You are quite right that anything might be claimed as a victory, and I want to catalog which criteria they used because I think there are a limited number, even if the events they were attached to ranged from a tie (or worse, a Pyrrhic victory) to a smashing success. That being said, however, there were checks on how much one could claim. Not only because exaggerated claims of total victory will soon be contradicted by the enemy’s continued resistance, but also because those domestic and foreign opponents that you mention could also contest your outrageous claims, leading to public (even international) debates about whether X really was a victory or not. [The question of whether there was a consensus typology, or clear gradations of victory, also interests me.] I think we see this most clearly in England, but even in absolutist France, the Court and streets were full of gossipers, wags and balladeers more than willing to make fun of puffed-up claims to victory. Or, if your domestic opponents don’t contest that it was a victory, they could contest who exactly deserves credit for it (not you but the Queen, or one’s own political allies, or the bravery of the common English soldier which you clearly had nothing to do with…). There are several interesting examples of all these in the Spanish Succession that I’ll discuss in my book. Those cultural historians with their “contested” and “constructed” categories are certainly relevant to explaining military success and defeat, or at least claims relating to.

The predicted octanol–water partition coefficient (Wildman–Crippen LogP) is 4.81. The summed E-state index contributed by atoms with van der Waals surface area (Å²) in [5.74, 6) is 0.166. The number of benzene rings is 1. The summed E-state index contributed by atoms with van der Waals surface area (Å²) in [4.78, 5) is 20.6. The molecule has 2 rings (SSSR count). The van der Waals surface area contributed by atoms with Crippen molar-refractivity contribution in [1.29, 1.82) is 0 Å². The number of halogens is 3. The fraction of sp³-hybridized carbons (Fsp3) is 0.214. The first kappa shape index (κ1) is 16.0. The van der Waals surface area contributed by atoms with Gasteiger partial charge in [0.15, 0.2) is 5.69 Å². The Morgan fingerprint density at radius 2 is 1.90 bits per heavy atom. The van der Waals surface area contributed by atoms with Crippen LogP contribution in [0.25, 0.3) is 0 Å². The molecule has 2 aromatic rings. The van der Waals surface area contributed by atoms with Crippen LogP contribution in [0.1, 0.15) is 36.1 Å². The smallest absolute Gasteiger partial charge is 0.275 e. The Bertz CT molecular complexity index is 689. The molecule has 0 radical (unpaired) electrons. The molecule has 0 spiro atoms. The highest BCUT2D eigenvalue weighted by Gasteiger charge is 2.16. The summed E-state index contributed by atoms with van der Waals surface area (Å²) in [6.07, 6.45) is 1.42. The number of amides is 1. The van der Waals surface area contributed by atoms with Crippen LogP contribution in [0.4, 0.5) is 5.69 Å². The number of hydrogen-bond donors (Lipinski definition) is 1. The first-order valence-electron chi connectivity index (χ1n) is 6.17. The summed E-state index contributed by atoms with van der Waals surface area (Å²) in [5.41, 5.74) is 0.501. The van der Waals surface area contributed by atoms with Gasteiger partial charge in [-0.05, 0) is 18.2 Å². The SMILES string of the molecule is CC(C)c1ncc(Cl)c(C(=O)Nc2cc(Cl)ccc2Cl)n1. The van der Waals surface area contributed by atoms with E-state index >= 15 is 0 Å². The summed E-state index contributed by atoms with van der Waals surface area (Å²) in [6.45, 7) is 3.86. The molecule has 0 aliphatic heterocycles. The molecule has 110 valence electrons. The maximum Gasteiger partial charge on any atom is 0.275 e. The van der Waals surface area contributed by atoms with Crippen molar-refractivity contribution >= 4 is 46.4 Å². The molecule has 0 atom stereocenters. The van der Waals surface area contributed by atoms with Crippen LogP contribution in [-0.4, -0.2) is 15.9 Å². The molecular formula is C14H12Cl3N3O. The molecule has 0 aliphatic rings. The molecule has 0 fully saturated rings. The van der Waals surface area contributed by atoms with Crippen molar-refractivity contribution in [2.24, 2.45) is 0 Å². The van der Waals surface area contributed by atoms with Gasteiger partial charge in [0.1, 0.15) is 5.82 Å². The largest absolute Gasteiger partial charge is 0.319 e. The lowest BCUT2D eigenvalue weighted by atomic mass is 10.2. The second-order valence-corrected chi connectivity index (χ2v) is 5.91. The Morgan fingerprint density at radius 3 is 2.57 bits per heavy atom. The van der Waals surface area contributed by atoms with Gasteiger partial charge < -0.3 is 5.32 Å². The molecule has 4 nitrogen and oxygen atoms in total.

Similarly, excuses for losses were self-serving and also informative:

        “we lost, but we were outnumbered/at a disadvantage, so we’re still more brave than them”
        “we lost, but they fought dirty so it doesn’t really count and we’re still more brave than them”
        “we lost, but our enemies were extremely brave, so we still get some honor”
        “We lost the battle, but we’ll win the war so our honor will still be intact”